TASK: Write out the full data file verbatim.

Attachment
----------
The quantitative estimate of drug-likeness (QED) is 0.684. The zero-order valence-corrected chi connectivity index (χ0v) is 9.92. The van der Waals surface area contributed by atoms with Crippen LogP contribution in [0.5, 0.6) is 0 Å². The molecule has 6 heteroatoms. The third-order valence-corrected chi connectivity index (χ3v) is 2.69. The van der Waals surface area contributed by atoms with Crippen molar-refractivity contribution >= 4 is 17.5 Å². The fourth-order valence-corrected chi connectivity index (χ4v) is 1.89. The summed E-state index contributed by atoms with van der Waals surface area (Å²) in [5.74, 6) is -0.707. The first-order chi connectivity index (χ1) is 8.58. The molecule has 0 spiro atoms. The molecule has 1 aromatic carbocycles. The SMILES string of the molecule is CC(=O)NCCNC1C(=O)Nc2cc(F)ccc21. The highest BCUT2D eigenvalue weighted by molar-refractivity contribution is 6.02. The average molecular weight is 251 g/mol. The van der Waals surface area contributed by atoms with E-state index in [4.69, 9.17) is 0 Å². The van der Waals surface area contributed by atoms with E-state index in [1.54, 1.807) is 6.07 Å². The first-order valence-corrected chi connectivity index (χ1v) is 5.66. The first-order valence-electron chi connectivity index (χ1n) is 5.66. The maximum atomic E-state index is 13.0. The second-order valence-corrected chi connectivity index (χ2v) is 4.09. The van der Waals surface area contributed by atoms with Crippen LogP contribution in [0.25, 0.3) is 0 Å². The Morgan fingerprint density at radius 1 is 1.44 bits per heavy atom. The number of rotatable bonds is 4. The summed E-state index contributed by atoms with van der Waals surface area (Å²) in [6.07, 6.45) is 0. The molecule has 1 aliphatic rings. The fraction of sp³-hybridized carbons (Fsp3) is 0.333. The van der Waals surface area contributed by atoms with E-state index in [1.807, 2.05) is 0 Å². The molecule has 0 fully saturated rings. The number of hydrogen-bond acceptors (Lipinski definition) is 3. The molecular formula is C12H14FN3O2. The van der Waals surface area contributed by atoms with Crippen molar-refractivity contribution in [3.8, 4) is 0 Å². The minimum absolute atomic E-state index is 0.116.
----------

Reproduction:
The quantitative estimate of drug-likeness (QED) is 0.684. The zero-order valence-corrected chi connectivity index (χ0v) is 9.92. The van der Waals surface area contributed by atoms with Crippen LogP contribution in [0.5, 0.6) is 0 Å². The molecule has 6 heteroatoms. The third-order valence-corrected chi connectivity index (χ3v) is 2.69. The van der Waals surface area contributed by atoms with Crippen molar-refractivity contribution >= 4 is 17.5 Å². The fourth-order valence-corrected chi connectivity index (χ4v) is 1.89. The summed E-state index contributed by atoms with van der Waals surface area (Å²) in [5.74, 6) is -0.707. The first-order chi connectivity index (χ1) is 8.58. The molecule has 0 spiro atoms. The molecule has 1 aromatic carbocycles. The SMILES string of the molecule is CC(=O)NCCNC1C(=O)Nc2cc(F)ccc21. The highest BCUT2D eigenvalue weighted by molar-refractivity contribution is 6.02. The average molecular weight is 251 g/mol. The van der Waals surface area contributed by atoms with E-state index in [4.69, 9.17) is 0 Å². The van der Waals surface area contributed by atoms with E-state index in [1.54, 1.807) is 6.07 Å². The first-order valence-corrected chi connectivity index (χ1v) is 5.66. The first-order valence-electron chi connectivity index (χ1n) is 5.66. The maximum atomic E-state index is 13.0. The second-order valence-corrected chi connectivity index (χ2v) is 4.09. The van der Waals surface area contributed by atoms with Crippen LogP contribution in [0.25, 0.3) is 0 Å². The Morgan fingerprint density at radius 1 is 1.44 bits per heavy atom. The number of rotatable bonds is 4. The summed E-state index contributed by atoms with van der Waals surface area (Å²) in [6.07, 6.45) is 0. The molecule has 1 aliphatic rings. The fraction of sp³-hybridized carbons (Fsp3) is 0.333. The van der Waals surface area contributed by atoms with E-state index in [1.807, 2.05) is 0 Å². The molecule has 0 fully saturated rings. The number of hydrogen-bond acceptors (Lipinski definition) is 3. The molecular formula is C12H14FN3O2. The van der Waals surface area contributed by atoms with Crippen molar-refractivity contribution in [3.8, 4) is 0 Å². The minimum absolute atomic E-state index is 0.116.